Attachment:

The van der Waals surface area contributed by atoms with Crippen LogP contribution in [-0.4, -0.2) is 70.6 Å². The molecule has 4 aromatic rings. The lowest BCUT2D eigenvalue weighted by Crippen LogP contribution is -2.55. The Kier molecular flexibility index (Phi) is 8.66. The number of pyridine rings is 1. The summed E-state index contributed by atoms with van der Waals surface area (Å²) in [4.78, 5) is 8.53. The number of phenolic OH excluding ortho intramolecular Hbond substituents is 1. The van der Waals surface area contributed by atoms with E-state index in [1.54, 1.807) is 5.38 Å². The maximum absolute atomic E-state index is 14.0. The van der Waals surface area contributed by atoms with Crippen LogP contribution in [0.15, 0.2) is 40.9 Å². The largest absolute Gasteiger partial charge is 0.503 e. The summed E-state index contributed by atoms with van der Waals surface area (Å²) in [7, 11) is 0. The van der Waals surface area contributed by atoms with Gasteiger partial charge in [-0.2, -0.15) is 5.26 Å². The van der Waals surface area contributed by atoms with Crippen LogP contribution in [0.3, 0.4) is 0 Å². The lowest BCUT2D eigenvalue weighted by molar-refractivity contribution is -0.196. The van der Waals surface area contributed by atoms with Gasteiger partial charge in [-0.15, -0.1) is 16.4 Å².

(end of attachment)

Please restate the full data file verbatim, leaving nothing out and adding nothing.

The van der Waals surface area contributed by atoms with Crippen LogP contribution in [-0.4, -0.2) is 70.6 Å². The molecule has 4 aromatic rings. The lowest BCUT2D eigenvalue weighted by Crippen LogP contribution is -2.55. The Kier molecular flexibility index (Phi) is 8.66. The number of pyridine rings is 1. The summed E-state index contributed by atoms with van der Waals surface area (Å²) in [4.78, 5) is 8.53. The number of phenolic OH excluding ortho intramolecular Hbond substituents is 1. The van der Waals surface area contributed by atoms with E-state index in [1.54, 1.807) is 5.38 Å². The maximum absolute atomic E-state index is 14.0. The van der Waals surface area contributed by atoms with Crippen LogP contribution in [0.15, 0.2) is 40.9 Å². The largest absolute Gasteiger partial charge is 0.503 e. The summed E-state index contributed by atoms with van der Waals surface area (Å²) in [7, 11) is 0. The van der Waals surface area contributed by atoms with Gasteiger partial charge in [-0.2, -0.15) is 5.26 Å². The van der Waals surface area contributed by atoms with Crippen LogP contribution in [0.3, 0.4) is 0 Å². The lowest BCUT2D eigenvalue weighted by molar-refractivity contribution is -0.196. The van der Waals surface area contributed by atoms with Gasteiger partial charge in [-0.15, -0.1) is 16.4 Å².